Cap 3-8 (10) mm broad, convex, becoming plano-convex, the disc slightly depressed to umbilicate; margin incurved in youth, then decurved, crenate; surface dry, dull, more or less glabrous, at first dark-brown, to dark reddish-brown, remaining so at the disc, fading to medium-brown or buff-brown at the margin, the latter sparsely covered with a buff-colored pubescence in youth; context thin, < 1 mm thick, cream-colored; odor and taste mild; fruiting bodies capable of reviving after drying.
Gill close to subdistant, adnate, narrow, pale apricot-tan in youth, darkening slightly with age; edges lighter than the faces, minutely fringed; lamellulae in two to three series.
Stipe 25-50 mm long, 0.5-1.0 mm thick, filiform, hollow, equal, round to flattened; surface reddish-brown at apex, blackish below, more or less glabrous but with innate fibrils when viewed with hand lens; short, stub-like branches covered with a buff tomentum occasionally seen at base; numerous hair-like, black rhizomorphs interspersed with fruiting bodies; partial veil absent.
Spores 6.5-8.0 x 3.5-4.5 microns, ellipsoid, thin-walled, smooth, hilar appendage conspicuous; spores inamyloid, deposit not seen.
Gregarious on needle litter of coast redwood (Sequoia sempervirens), pines (Pinus spp.), occasionally with hardwoods; fruiting after fall rains into mid-winter; common, inconspicuous.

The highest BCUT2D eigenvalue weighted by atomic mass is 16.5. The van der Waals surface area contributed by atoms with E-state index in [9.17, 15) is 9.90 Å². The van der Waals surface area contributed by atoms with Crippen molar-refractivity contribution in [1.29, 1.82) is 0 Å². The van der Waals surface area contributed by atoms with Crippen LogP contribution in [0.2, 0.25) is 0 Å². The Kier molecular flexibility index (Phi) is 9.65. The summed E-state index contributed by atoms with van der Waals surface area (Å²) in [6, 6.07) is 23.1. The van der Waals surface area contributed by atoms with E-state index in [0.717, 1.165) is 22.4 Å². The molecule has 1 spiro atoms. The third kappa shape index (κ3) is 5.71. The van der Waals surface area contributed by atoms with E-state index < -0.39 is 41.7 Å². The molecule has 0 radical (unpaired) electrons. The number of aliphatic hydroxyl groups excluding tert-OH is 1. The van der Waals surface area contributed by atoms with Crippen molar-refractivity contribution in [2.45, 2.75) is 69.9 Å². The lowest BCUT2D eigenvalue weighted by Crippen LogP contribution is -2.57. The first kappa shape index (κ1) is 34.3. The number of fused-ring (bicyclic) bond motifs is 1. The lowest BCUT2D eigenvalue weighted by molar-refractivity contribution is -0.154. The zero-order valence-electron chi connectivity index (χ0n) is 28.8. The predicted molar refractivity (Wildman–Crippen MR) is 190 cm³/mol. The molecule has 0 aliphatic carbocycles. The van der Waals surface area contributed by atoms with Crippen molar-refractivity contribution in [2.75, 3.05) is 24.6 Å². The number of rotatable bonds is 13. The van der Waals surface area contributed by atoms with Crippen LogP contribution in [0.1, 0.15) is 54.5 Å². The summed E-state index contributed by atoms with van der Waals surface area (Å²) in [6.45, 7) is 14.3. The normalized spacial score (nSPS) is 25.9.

Unknown; too small to have culinary value.
This litter decomposer often occurs in large groups but is easily overlooked.The tiny caps are dark-brown to reddish-brown, striate-rugulose, typically depressed at the disc, the stipes blackish, generally smooth and wire-like, with abundant black hair-like rhizomorphs permeating the duff. Two similar Marasmius species are M. quercophilus and M. pallidocephalus. Marasmius quercophilus, found on leaves of oak (Quercus spp.) and tanbark oak (Lithocarpus densiflorus), has a pallid, rugulose-striate cap with a pale-brown disc and a hair-thin, dark-brown stipe. Marasmius pallidocephalus also has a paler cap, i.e. lighter shades of brown and can be distinguished partly by its substrate preference, conifer needles other than those favored by M. androsaceus, namely Douglas fir (Pseudotsuga menziesii), true firs (Abies spp.), hemlock (Tsuga spp,) and Sitka spruce (Picea sitchensis). Microscopically, the absence of cheilocystidia in Marasmius pallidocephalus, present in M. androsaceus, is an important differentiating character. Unrelated but similar to Marasmius androsaceus is Micromphale sequoiae. It also fruits on redwood litter, and mimics it in size and color, but has a latent garlic taste. Additionally it has a pubescent, not smooth stipe, and lacks abundant rhizomorphs in the surrounding duff.